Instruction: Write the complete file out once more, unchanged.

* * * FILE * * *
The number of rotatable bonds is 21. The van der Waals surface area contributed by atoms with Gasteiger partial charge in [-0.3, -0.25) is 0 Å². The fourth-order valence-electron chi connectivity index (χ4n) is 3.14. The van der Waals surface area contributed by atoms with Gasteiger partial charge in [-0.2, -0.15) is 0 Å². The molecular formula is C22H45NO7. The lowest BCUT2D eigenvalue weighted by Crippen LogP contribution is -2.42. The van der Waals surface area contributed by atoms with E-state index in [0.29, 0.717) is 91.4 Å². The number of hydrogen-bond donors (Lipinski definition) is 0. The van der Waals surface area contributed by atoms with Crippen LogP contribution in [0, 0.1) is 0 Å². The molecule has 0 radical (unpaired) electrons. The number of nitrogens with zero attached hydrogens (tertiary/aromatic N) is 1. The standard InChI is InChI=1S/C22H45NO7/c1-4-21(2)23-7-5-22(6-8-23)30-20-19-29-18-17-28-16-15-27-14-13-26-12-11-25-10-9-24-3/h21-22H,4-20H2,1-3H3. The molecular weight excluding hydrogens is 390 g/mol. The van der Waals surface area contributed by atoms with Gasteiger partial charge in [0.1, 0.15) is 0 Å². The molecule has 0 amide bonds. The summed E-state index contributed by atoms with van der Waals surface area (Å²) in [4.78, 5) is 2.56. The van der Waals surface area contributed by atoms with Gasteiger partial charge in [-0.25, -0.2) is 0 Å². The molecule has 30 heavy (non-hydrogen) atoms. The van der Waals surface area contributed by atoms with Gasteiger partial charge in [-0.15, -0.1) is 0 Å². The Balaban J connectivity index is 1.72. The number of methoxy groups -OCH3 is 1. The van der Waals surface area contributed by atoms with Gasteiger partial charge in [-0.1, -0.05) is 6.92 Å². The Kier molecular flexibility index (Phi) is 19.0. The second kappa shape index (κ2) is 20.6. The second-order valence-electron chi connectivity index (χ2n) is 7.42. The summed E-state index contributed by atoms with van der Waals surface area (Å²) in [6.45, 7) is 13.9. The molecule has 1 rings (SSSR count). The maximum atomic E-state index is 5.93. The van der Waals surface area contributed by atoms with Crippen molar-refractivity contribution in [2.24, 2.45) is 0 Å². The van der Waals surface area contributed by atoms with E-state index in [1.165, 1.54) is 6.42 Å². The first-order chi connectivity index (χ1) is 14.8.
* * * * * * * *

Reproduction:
The number of rotatable bonds is 21. The van der Waals surface area contributed by atoms with Gasteiger partial charge in [-0.3, -0.25) is 0 Å². The fourth-order valence-electron chi connectivity index (χ4n) is 3.14. The van der Waals surface area contributed by atoms with Gasteiger partial charge in [-0.2, -0.15) is 0 Å². The molecular formula is C22H45NO7. The lowest BCUT2D eigenvalue weighted by Crippen LogP contribution is -2.42. The van der Waals surface area contributed by atoms with E-state index in [0.29, 0.717) is 91.4 Å². The number of hydrogen-bond donors (Lipinski definition) is 0. The van der Waals surface area contributed by atoms with Crippen LogP contribution in [0, 0.1) is 0 Å². The molecule has 0 radical (unpaired) electrons. The number of nitrogens with zero attached hydrogens (tertiary/aromatic N) is 1. The standard InChI is InChI=1S/C22H45NO7/c1-4-21(2)23-7-5-22(6-8-23)30-20-19-29-18-17-28-16-15-27-14-13-26-12-11-25-10-9-24-3/h21-22H,4-20H2,1-3H3. The molecular weight excluding hydrogens is 390 g/mol. The van der Waals surface area contributed by atoms with Gasteiger partial charge in [0.1, 0.15) is 0 Å². The molecule has 0 amide bonds. The summed E-state index contributed by atoms with van der Waals surface area (Å²) in [4.78, 5) is 2.56. The van der Waals surface area contributed by atoms with Gasteiger partial charge in [-0.25, -0.2) is 0 Å². The molecule has 30 heavy (non-hydrogen) atoms. The van der Waals surface area contributed by atoms with Gasteiger partial charge in [-0.15, -0.1) is 0 Å². The Balaban J connectivity index is 1.72. The number of methoxy groups -OCH3 is 1. The van der Waals surface area contributed by atoms with Gasteiger partial charge in [-0.1, -0.05) is 6.92 Å². The Kier molecular flexibility index (Phi) is 19.0. The second kappa shape index (κ2) is 20.6. The second-order valence-electron chi connectivity index (χ2n) is 7.42. The summed E-state index contributed by atoms with van der Waals surface area (Å²) in [6.45, 7) is 13.9. The molecule has 1 rings (SSSR count). The maximum atomic E-state index is 5.93. The van der Waals surface area contributed by atoms with Crippen molar-refractivity contribution in [2.24, 2.45) is 0 Å². The van der Waals surface area contributed by atoms with E-state index in [1.165, 1.54) is 6.42 Å². The first-order chi connectivity index (χ1) is 14.8.